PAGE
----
Ugly images of racially fuelled clashes in Witbank, South Africa made the rounds over the past week.
We are talking of public fights that started with teenagers, split along racial lines. They sucked in their parents, who have obviously had a huge hand in shaping their children’s budding violent racial paradigms.
Perhaps what was a little surprising about the clashes, in a country with a storied association with race-based violence, was that these were young South Africans, the supposed hopes a post-racial Rainbow Nation.
Apart from the ages of the children, it was really more of what many people have come to expect whenever the veneer of racial harmony that corporate South Africa tries to project without fooling most observers is peeled away.
What is more, that veneer does not dupe the millions of poor South Africans who every day live through the ugly reality of a grossly unequal society.
Earlier this month, on June 5, some members of the KwaZulu-Natal community around Richards Bay Minerals, which is owned by Australian mining giant Rio Tinto, set ablaze heavy machinery at the mine.
This came a month after a senior manager at Richards Bay Minerals, Nico Swart, was shot dead while on his way to work.
The suspicion is that the arson and murder were perpetrated by black South Africans who were displeased, to use an understatement, by their economic lot while living next door to a mine that puts makes millions of dollars every year into the pockets of a few local and overseas whites.
Such stark markers of the discontent and anger simmering in South Africa are seen everywhere, never mind that they are under-reported as part of a mainstream consensus to gloss over systemic socio-economic failures and trumpet the glory of the Rainbow Nation.
It brings to mind a certain musician known as Eddy Grant.
Eddy Grant is the guy who gave the world songs like “Say Hello to Fidel” and “Living on the Frontline”. But his most famous offering, at least in this part of the world, was “Gimme Hope Jo’anna”.
The song is an artistically forceful assault on apartheid, with “Jo’anna” being none other than the great City of Johannesburg.
While the song is primarily about South Africa and apartheid, it really is about power relations across the world.
The song was originally sang in the 1980s, but in a country where as recently as last year the average white male CEO earned as much as 461 black women, the song is still relevant today.
Eddy Grant sings: “Well Jo’anna she runs a country/ She runs in Durban and the Transvaal/
She makes a few of her people happy oh/ She don’t care about the rest at all/ She’s got a system they call apartheid/ It keeps a brother in subjection/ But maybe pressure will make Jo’anna see/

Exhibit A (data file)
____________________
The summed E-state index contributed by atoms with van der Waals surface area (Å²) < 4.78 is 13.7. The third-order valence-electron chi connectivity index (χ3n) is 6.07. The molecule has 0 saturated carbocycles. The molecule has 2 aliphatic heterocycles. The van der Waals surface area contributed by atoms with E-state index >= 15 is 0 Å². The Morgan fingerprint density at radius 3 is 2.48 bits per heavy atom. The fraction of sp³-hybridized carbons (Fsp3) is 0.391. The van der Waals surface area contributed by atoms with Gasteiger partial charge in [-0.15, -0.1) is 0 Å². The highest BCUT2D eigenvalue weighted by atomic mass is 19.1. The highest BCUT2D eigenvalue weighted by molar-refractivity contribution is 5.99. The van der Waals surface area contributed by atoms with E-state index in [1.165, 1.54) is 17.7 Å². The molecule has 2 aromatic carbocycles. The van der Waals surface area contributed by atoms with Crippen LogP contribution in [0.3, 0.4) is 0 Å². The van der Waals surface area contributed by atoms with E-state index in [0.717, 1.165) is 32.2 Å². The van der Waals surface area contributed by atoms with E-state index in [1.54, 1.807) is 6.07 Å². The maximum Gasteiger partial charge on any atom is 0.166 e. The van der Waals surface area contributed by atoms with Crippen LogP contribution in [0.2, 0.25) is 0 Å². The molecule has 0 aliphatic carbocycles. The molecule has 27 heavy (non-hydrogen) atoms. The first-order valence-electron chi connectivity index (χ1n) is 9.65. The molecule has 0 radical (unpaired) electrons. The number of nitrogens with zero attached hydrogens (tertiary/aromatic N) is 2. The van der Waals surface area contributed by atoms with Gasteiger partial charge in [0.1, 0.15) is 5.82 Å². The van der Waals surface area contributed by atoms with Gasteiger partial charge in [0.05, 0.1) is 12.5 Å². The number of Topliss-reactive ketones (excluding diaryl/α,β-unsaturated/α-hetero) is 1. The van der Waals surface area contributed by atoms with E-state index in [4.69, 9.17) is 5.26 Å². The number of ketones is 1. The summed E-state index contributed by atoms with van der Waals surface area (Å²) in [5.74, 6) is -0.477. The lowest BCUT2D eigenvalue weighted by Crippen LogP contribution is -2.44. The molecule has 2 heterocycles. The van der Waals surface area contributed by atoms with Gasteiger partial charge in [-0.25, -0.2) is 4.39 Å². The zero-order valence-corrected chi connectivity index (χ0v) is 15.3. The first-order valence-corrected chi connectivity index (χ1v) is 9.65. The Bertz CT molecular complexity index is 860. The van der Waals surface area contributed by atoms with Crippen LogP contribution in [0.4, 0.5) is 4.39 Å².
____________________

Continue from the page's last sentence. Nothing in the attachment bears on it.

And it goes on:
How everybody could live as one.”
That was in the 1980s. What of the South Africa of today?
The South Africa of today is a country in which 90 percent of black households cannot afford – and do not have – health insurance. It is a country where the top 20 percent of the population take home 68 percent of all income. What is more, according to the IMF, inequality in South Africa has worsened, rather than improved, since political independence in 1994.
The apologists for the continuing broken system in South Africa will tell us that it is a work in progress.
Eddy Grant saw this back in the 1980s when he sang: “She’s got supporters in high up places/
Who turn their heads to the city sun/ Jo’anna give them the fancy money/ Oh to tempt anyone who’d come/ She even knows how to swing opinion/ In every magazine and the journals/ For every bad move that this Jo’anna makes/ They got a good explanation.”
Today, South Africa tussles with Nigeria to be recognised as the biggest economy in Africa. It has the continent’s best financed military, perhaps outside of the US-funded forces in North Africa. It is home to what is often touted as the “richest square mile in Africa”, Sandton City.
To that Eddy Grant sang, “I hear she make all the golden money/ To buy new weapons any shape of guns/ While every mother in black Soweto fears/ The killing of another son … She doesn’t care if the fun and games she play/ Is dang’rous to ev’ryone.”
Surely Jo’anna can do better with the rich resources beneath its soils, with the huge and young talent base that it calls its citizenry.
As Eddy Grant said, Jo’anna should be the beacon of hope for people all across Africa, rather than to remain a bastion of minority corporate interests.
There is a palpable anger often simmering beneath the surface, and every now and again it boils over as was seen in Witbank and at Richards Bay Minerals.
It would do every well-meaning person to remember the words of James Baldwin way back in 1963: “If we do not now dare everything, the fulfillment of that prophecy, re-created from the Bible in song by a slave, is upon us: God gave Noah the rainbow sign. No more water, the fire next time!”